A Prairie Girl’s Faith, The Spiritual Legacy of Laura Ingalls Wilder: Review

A Prairie Girl's Faith, The Spiritual Legacy of Laura Ingalls Wilder

A Prairie Girl’s Faith, The Spiritual Legacy of Laura Ingalls Wilder comes courtesy of Blogging for Books. Thanks for a review copy!

A Prairie Girl’s Faith, The Spiritual Legacy of Laura Ingalls Wilder

I am a big Laura Ingalls Wilder fan. I’ve read all of her books, and many more about her. So when I saw a new book exploring her spiritual beliefs, I was really excited. I didn’t know much about the Ingalls family’s Christianity, although of course I remembered the Little House stories about going to church, Reverend Alden, and of course the hymns Pa played on his fiddle. Sadly, this book was pretty much a bust for me. Turns out that there really isn’t much more than that known about Laura’s faith.

The author, Stephen Hines, is a Laura fan also. As I read this book, several times the thought came to me that Hines basically seems like a person who would enjoy sitting down and talking about Laura and her family. I do get that; she’s fascinating. This book’s manuscript was all over the place though, from 30+ pages of pioneer recipes to recaps of Laura’s life to recommendations for reading (“the best account of Laura, Almanzo, and Rose’s trip to Mansfield, Missouri, is recorded in Laura’s book ‘On the Way Home.'”) There are long quotes from other books, notably the recent “Pioneer Girl.”

Many of the observations here struck me as very basic for anyone who knows much about the Ingalls family: “Pa really was the wanderer; it was Ma who always wanted to settle down.”

The Faith of Laura Ingalls Wilder

Unfortunately though, there really isn’t much insight here into Laura’s faith. Beyond the basics I mentioned earlier that were in the Little House books, the author here posits that “I suspect that (Laura and Almanzo) were not able to reconnect with church and church friends until they moved back to De Smet after their fruitless year living in the South.” I suppose I should  have realized that if I hadn’t read more about Laura’s faith in my reading so far, there probably wasn’t much more to be known. But I had my hopes raised — and I’m also wondering why this book was even published with such an unfulfilled premise?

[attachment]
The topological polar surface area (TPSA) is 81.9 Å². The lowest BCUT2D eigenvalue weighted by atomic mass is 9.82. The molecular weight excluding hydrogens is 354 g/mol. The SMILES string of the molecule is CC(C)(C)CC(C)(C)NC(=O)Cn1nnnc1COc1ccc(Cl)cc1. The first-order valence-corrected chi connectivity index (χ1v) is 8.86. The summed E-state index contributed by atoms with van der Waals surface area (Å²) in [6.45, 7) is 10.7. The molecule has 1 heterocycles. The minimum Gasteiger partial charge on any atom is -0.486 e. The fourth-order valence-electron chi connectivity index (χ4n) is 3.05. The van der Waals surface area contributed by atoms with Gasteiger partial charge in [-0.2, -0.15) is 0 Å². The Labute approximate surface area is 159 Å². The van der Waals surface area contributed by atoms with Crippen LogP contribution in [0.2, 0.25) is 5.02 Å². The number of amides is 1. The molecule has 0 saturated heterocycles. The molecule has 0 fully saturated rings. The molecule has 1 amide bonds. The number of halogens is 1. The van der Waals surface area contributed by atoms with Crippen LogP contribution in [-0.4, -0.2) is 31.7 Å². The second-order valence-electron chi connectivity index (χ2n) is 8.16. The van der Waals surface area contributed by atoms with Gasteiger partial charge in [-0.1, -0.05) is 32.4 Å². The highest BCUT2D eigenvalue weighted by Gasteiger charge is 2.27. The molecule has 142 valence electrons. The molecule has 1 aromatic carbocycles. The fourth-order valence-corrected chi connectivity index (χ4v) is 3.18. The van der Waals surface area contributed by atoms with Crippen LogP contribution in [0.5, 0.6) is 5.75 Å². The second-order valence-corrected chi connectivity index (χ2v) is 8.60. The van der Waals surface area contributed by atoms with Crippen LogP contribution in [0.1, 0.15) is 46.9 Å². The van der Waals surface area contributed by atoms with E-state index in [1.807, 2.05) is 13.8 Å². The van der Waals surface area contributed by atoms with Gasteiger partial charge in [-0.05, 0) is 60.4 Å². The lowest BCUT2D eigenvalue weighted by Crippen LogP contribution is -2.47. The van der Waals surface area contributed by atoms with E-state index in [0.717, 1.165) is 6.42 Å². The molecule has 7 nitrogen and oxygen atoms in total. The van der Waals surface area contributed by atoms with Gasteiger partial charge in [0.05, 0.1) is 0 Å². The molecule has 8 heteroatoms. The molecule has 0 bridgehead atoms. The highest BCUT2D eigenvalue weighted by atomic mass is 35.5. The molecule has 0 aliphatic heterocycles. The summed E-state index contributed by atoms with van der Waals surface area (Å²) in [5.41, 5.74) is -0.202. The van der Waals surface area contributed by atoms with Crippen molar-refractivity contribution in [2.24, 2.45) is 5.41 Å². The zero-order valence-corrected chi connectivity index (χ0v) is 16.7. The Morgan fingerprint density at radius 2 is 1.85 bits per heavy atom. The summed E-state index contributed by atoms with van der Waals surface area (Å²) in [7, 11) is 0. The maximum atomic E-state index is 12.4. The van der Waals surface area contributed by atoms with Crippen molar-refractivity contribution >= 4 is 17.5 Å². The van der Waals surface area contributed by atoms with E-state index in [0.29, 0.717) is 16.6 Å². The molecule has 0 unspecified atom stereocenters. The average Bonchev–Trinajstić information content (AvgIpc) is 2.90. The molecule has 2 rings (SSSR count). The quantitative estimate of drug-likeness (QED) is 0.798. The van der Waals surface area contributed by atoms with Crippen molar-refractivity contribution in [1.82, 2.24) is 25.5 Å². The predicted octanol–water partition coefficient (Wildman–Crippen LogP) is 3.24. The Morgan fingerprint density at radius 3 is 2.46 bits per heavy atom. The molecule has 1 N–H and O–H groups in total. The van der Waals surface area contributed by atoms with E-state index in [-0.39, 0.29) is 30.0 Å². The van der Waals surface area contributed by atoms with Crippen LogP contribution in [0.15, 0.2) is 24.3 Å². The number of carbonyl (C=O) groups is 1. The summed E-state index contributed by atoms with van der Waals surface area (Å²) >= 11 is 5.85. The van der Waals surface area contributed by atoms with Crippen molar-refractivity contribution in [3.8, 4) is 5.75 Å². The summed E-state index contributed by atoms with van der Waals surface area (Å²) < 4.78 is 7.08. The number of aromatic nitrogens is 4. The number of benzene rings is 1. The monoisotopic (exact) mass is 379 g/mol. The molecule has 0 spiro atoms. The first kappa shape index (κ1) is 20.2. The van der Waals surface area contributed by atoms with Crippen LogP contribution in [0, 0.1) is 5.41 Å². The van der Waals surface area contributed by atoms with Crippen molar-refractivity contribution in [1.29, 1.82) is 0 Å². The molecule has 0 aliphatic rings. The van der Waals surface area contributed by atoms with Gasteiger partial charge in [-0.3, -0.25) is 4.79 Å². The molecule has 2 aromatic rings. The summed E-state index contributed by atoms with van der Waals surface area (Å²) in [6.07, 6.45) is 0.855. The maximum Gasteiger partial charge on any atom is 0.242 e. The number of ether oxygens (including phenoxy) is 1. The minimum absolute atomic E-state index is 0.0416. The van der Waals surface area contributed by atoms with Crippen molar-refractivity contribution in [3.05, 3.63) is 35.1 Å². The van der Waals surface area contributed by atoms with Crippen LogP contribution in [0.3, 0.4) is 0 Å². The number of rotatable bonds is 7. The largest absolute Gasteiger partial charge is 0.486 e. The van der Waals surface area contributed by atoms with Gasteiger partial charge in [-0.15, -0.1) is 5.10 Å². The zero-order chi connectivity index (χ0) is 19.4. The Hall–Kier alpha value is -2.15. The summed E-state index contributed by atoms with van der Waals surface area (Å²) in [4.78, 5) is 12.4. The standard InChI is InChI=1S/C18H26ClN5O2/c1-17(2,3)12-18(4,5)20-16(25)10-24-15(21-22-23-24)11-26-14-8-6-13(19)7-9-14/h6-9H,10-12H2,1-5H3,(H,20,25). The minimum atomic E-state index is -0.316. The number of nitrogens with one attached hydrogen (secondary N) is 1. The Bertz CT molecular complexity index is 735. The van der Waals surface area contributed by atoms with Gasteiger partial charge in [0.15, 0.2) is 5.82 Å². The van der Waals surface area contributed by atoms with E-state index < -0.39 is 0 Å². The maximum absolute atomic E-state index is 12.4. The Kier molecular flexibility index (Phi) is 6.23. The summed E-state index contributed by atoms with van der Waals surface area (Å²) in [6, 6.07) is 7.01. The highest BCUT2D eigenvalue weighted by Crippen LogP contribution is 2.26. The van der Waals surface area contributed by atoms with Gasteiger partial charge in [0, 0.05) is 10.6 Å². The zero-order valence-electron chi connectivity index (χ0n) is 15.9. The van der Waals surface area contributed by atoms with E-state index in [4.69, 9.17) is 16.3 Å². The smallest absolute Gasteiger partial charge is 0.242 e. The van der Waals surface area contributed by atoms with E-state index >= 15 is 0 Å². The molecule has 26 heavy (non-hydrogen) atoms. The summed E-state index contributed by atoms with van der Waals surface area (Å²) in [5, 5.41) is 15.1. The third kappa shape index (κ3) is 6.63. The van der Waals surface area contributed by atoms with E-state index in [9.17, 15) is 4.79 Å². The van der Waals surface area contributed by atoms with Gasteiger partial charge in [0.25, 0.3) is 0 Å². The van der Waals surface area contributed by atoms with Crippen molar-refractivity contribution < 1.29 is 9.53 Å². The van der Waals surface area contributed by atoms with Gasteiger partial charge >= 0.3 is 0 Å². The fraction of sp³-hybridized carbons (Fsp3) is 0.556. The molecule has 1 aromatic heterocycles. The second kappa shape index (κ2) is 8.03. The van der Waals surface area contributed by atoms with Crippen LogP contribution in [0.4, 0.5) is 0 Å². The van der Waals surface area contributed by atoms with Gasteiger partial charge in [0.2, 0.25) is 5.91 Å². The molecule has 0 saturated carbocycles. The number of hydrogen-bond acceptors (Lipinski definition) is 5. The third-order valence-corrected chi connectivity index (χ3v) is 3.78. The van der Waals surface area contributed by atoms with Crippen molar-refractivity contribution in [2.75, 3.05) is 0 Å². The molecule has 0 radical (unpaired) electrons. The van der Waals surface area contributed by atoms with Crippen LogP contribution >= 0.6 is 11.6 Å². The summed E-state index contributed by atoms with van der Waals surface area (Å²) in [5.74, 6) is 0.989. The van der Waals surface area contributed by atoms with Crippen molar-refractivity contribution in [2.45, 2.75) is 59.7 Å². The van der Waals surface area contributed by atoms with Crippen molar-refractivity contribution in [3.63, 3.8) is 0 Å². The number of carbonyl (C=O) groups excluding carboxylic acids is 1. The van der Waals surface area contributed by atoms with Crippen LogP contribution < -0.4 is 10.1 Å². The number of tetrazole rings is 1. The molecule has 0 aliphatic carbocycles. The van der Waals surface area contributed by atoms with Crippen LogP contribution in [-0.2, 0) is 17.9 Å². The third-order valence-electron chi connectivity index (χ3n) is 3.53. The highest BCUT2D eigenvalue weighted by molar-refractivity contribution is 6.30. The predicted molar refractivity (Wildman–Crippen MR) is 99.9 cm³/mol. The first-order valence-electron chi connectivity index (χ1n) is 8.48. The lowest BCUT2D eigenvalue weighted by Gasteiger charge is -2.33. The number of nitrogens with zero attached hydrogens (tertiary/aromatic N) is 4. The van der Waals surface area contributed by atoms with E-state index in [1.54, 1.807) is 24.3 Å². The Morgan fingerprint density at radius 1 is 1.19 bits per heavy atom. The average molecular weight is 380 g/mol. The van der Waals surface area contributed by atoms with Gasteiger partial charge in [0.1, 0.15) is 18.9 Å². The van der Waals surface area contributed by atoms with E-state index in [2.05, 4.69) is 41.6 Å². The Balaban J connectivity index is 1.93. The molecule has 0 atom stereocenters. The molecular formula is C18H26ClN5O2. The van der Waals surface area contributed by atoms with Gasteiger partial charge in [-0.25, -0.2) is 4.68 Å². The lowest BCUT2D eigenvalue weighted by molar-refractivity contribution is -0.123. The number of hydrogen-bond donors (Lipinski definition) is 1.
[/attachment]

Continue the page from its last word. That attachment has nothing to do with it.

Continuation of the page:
Author Hines adds in some of his own memories and opinions here and there: “It is hard to know how much damage is done to the religion of Jesus … by those whose path to holiness is achieved by denying every pleasure.”

In the end, this book probably comes closest to a thesis in chapter 7, when the author describes Laura’s sense of privacy:

The reality is that Laura Ingalls Wilder was not a person who thought it necessary or appropriate to reveal her private thoughts on topics or people to the outside world. She certainly extended this attitude to her spirituality, which she definitely considered one of the most private of matters … hers was a quiet-voiced religion.

So, although you may enjoy A Prairie Girl’s Faith, The Spiritual Legacy of Laura Ingalls Wilder as a rehash of information about Laura and her family, I can’t really recommend it as it’s presented. Have you read a good book about Laura’s Christianity? If so, I’d love to hear about it.